Oil steadies but remains on track for weekly decline


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LONDON — Oil prices were broadly steady on Friday but on track for a weekly decline on fears of sharp interest rate increases expected to curb global economic growth and fuel demand.

Brent crude futures were up 25 cents, or 0.3%, at $91.09 a barrel by 0921 GMT but were down 1.9% for the week.

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U.S. West Texas Intermediate (WTI) crude futures gained 11 cents, or 0.1%, to trade at $85.21, down 1.8% this week.

Both benchmarks are headed for third consecutive weekly losses, hurt partly by a strong U.S. dollar, which makes oil more expensive for buyers using other currencies. The dollar index held near last week’s high above 110.

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In the third quarter so far, both Brent and WTI are down by 20% for the worst quarterly percentage declines since the start of the coronavirus pandemic in the first three months of 2020.

Investors are bracing for an increase to U.S. interest rates, with the market also rattled by the International Energy Agency’s outlook for almost zero growth in oil demand in the fourth quarter owing to a weaker demand outlook in China.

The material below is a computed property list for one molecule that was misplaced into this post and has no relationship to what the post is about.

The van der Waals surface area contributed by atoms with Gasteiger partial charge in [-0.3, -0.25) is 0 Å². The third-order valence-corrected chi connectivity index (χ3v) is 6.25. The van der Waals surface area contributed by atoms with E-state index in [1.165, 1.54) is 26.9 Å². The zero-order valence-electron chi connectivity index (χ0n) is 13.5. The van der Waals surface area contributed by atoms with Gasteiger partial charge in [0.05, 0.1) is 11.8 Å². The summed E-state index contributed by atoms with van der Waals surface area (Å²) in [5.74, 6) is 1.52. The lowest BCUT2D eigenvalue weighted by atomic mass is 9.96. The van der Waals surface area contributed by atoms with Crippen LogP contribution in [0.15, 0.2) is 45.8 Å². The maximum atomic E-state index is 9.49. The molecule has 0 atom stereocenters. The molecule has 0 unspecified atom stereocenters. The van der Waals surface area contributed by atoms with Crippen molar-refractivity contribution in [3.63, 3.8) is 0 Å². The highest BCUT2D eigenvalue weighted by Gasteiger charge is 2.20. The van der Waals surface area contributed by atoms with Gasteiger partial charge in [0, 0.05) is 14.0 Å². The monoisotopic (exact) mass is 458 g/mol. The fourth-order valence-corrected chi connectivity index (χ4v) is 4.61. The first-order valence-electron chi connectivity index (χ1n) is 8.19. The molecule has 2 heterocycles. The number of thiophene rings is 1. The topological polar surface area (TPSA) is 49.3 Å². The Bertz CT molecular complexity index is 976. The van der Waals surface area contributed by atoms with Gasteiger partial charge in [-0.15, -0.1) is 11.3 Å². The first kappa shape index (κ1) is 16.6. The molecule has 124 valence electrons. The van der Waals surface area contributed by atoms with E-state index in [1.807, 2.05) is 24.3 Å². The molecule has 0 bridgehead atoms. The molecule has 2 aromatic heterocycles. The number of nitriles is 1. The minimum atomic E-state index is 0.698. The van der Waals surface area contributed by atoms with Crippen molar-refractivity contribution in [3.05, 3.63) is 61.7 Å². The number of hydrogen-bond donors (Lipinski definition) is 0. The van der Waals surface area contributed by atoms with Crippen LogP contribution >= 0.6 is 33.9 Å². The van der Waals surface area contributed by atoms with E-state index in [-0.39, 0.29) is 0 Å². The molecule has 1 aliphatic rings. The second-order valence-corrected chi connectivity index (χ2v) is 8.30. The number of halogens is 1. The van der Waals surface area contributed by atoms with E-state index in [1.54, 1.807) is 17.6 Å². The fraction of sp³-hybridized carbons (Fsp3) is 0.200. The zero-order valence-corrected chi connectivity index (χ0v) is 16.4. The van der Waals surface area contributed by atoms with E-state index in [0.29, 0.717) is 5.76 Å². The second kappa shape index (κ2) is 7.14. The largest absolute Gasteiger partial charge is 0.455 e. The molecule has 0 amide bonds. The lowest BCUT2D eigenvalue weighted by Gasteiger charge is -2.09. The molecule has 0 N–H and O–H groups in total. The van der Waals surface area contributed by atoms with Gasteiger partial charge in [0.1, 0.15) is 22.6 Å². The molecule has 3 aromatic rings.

“Both the IMF and World Bank warned that the global economy could tip into recession next year. This spells bad news for the demand side of the oil coin and comes a day after the IEA forecast (on) oil demand,” said PVM analyst Stephen Brennock.

“Recession fears coupled with higher U.S. interest rate expectations made for a potent bearish cocktail.”

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Other analysts said sentiment suffered from comments by the U.S. Department of Energy that it was unlikely to seek to refill the Strategic Petroleum Reserve until after the 2023 financial year.

On the supply side, the market has found some support on dwindling expectations of a return of Iranian crude as Western officials play down prospects of reviving a nuclear accord with Tehran.

Oil prices could also be supported in the fourth quarter by possible OPEC+ production cuts, which will be under discussion at the group’s October meeting, while Europe faces an energy crisis driven by uncertainty on oil and gas supply from Russia.

(Reporting by Shadia Nasralla Additional reporting by Sonali Paul in Melbourne and Emily Chow in Singapore Editing by David Goodman)

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